June 1, 2012
Kent State Clips Kentucky in 21
By Sean Ryan
average roller coaster lasts a few minutes.
An emotional roller coaster? Try six hours, 37
That’s how long third-seeded Kent State and
second-seeded Kentucky toiled for 21 innings on the baseball
diamond at the Gary Regional Friday afternoon and night. In the
end, the Golden Flashes claimed a 7-6 win in the second-longest
game in NCAA tournament history.
“Not only was it 21 innings, but to have the
twists and the turns with unbelievable defensive plays made,
pitching on both sides, a lot of chances to win by both teams,”
Kent State coach Scott Stricklin (pictured above) said by phone
about an hour after it was over. “An emotional roller coaster.”
In a game that featured 38 hits, 47 strikeouts
and 43 runners left on base, the Golden Flashes were left
standing, capturing their nation’s best 18th straight win. Alex
Miklos’ second triple scored Joe Koch go-ahead run in the top of
the 21st. And Michael Clark finished off 3.2 scoreless innings
of relief by retiring the Wildcats in a game for the college
“Emotionally, that’s probably the biggest win any
of us have been a part of,” Stricklin said.
Kent State led 5-4 entering the bottom of the
ninth, but Kentucky, as it has done all season, produced
late-inning drama. Luke Maile (3 for 4, 2 RBI) plated the tying
run with a single up the middle.
The teams would go another eight innings without
scratching. Not that they weren’t trying. George Roberts went 5
for 10, and Jimmy Rider 4 for 9 for Kent State. Zac Zellers went
5 for 7 for Kentucky.
Koch’s infield single gave the Golden Flashes a
6-5 lead in the top of the 18th.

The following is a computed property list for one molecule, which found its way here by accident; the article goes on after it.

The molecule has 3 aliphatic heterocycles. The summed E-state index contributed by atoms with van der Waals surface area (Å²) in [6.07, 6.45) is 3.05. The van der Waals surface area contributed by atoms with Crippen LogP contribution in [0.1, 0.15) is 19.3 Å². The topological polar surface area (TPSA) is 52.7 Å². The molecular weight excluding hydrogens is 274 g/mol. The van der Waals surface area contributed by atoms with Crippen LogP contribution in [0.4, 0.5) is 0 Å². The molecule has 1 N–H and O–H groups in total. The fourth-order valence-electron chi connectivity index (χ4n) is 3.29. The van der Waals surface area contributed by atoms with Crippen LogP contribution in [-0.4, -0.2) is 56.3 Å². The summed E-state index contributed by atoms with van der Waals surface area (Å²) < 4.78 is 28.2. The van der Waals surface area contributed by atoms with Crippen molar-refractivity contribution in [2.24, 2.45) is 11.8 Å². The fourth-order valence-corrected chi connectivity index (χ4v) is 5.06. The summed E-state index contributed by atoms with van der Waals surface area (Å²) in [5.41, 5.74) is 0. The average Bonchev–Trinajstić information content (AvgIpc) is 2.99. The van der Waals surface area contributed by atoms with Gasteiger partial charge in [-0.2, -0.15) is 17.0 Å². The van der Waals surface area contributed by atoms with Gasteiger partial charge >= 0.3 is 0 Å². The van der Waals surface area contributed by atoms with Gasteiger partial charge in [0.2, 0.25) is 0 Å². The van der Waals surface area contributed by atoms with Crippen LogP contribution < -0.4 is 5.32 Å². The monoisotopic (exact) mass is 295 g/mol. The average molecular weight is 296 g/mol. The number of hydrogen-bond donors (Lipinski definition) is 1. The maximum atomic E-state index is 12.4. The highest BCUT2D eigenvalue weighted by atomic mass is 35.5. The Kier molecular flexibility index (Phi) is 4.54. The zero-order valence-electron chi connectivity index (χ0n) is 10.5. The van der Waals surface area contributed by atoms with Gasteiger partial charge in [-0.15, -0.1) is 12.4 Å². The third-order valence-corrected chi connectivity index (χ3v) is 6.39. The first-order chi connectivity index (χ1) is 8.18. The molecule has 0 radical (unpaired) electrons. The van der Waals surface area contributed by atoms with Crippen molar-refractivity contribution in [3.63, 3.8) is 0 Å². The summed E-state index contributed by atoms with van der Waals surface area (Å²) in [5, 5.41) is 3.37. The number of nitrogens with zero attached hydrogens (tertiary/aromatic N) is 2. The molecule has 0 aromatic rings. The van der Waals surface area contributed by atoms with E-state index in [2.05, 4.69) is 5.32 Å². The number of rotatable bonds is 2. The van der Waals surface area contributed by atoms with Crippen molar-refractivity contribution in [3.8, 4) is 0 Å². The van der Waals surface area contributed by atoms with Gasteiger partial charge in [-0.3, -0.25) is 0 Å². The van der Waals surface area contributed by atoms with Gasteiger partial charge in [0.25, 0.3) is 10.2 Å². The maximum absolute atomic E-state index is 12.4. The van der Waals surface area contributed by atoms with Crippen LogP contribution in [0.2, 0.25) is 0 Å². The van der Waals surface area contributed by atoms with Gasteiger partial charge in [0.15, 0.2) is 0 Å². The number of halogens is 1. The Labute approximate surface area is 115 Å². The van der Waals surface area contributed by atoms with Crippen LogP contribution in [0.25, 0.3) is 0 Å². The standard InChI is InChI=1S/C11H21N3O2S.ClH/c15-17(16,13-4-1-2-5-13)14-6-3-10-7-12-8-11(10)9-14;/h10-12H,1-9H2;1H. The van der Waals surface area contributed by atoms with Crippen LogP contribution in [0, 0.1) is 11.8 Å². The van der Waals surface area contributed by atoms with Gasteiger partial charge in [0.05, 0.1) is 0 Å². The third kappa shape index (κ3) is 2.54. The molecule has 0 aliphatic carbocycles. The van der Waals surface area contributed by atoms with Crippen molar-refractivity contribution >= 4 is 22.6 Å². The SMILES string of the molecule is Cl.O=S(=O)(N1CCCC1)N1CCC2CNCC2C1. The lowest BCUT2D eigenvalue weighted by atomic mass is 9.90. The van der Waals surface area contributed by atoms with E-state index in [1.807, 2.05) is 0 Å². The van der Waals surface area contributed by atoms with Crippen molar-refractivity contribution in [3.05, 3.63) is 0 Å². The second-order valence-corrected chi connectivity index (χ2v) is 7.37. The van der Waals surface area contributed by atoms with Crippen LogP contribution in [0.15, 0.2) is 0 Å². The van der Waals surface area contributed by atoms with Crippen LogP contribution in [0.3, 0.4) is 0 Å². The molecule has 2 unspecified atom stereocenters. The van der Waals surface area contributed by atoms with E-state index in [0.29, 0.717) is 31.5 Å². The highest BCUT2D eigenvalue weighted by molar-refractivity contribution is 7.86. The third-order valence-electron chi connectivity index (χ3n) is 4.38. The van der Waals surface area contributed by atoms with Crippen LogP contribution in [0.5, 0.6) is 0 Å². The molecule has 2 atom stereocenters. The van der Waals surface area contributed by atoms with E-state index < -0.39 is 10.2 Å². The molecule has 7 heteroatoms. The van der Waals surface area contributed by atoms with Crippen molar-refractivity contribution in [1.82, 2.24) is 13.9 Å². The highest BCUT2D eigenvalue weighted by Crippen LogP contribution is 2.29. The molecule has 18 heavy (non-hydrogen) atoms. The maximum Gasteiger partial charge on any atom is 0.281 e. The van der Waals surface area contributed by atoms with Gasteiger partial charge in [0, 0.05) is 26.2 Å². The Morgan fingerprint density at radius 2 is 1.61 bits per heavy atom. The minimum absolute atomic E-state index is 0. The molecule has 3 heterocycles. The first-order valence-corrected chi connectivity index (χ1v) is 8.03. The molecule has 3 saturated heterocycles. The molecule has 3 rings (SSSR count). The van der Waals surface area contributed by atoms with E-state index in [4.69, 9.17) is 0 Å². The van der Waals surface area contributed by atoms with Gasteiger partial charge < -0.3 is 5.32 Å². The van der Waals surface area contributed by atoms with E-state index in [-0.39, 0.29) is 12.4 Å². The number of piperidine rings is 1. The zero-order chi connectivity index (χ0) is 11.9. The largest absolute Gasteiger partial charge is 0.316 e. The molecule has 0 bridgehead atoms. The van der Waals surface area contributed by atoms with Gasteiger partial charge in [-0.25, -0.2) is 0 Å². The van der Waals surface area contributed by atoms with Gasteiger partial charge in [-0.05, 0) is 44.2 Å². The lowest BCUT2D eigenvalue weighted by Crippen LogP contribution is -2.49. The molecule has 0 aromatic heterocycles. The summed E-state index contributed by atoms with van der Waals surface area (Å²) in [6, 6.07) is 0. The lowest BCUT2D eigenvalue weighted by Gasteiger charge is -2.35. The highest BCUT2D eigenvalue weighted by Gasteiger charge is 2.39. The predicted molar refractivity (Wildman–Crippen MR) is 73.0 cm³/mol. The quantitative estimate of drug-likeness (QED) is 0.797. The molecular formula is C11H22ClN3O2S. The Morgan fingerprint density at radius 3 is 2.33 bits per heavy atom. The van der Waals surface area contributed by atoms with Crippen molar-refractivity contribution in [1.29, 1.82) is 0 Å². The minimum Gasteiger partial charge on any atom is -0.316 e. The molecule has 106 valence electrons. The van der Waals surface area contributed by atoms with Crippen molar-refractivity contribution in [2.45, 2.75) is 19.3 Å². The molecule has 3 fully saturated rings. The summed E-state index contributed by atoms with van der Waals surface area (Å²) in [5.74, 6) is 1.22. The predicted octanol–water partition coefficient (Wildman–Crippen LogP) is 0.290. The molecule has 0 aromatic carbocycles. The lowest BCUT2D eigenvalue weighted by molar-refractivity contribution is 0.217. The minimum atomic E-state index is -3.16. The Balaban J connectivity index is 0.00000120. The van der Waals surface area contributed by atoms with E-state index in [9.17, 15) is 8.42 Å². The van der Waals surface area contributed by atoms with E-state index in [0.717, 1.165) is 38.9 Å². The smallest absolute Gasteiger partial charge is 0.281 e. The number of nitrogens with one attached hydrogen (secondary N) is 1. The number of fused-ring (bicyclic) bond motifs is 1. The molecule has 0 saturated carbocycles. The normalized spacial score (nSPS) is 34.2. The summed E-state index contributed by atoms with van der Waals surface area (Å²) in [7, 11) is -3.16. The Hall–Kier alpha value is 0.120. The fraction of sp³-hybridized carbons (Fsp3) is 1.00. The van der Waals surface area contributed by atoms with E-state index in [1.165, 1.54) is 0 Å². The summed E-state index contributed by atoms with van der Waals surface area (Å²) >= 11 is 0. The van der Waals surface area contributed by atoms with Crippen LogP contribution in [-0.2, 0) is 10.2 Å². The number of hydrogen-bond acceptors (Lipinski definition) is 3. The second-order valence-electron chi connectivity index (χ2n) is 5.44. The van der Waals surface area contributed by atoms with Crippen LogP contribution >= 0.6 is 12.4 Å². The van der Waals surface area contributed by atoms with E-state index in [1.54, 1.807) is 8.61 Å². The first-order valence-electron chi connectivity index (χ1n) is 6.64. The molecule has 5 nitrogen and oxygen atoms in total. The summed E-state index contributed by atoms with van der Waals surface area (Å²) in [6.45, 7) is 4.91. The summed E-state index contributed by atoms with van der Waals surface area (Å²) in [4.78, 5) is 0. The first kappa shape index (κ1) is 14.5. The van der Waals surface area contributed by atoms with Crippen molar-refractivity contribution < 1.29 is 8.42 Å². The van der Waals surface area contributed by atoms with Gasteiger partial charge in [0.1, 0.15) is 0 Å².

Then, the play of the game. With runners on first
and second in the bottom half, the Wildcats’ Michael Williams
drilled a ball to center. Paul McConkey scored the tying run
from second, and A.J. Reed – the eventual losing pitcher who was
brilliant in relief with nine innings, two earned runs and eight
strikeouts – tried to score the winning run from first. The
relay from center fielder Evan Campbell to shortstop Rider to
catcher David Lyon had to be perfect.
“He was dead out,” Stricklin said. “But if the
throw is off-line at all, he’s probably safe.”
The teams played on. And on. And on, challenging
the epic, 25-inning Boston College-Texas NCAA Tournament game
That same night, Kent State’s current seniors
were freshmen playing in the Tempe Regional. They allowed seven
runs in the top of the ninth to Cal Poly but held on for a 10-9
The next year, the Golden Flashes went to the Los
Angeles Regional. And last year, they went to the Austin
Regional, shocking Texas to advance to the Regional Final, where
the Longhorns took two wins from the Flashes to advance.
Friday night was the 10th Regional game for Kent
State’s seniors. That’s called experience.
“I don’t think it’s any question it plays a
factor in our favor,” Stricklin said. “No other team in this
Regional has played in a Regional [with their current players].
Our seniors, it’s their fourth Regional.”
The roller coasters of college baseball – even
the really long ones – aren’t as scary the fourth time around.
(photo courtesy of KSU Media Relations Office)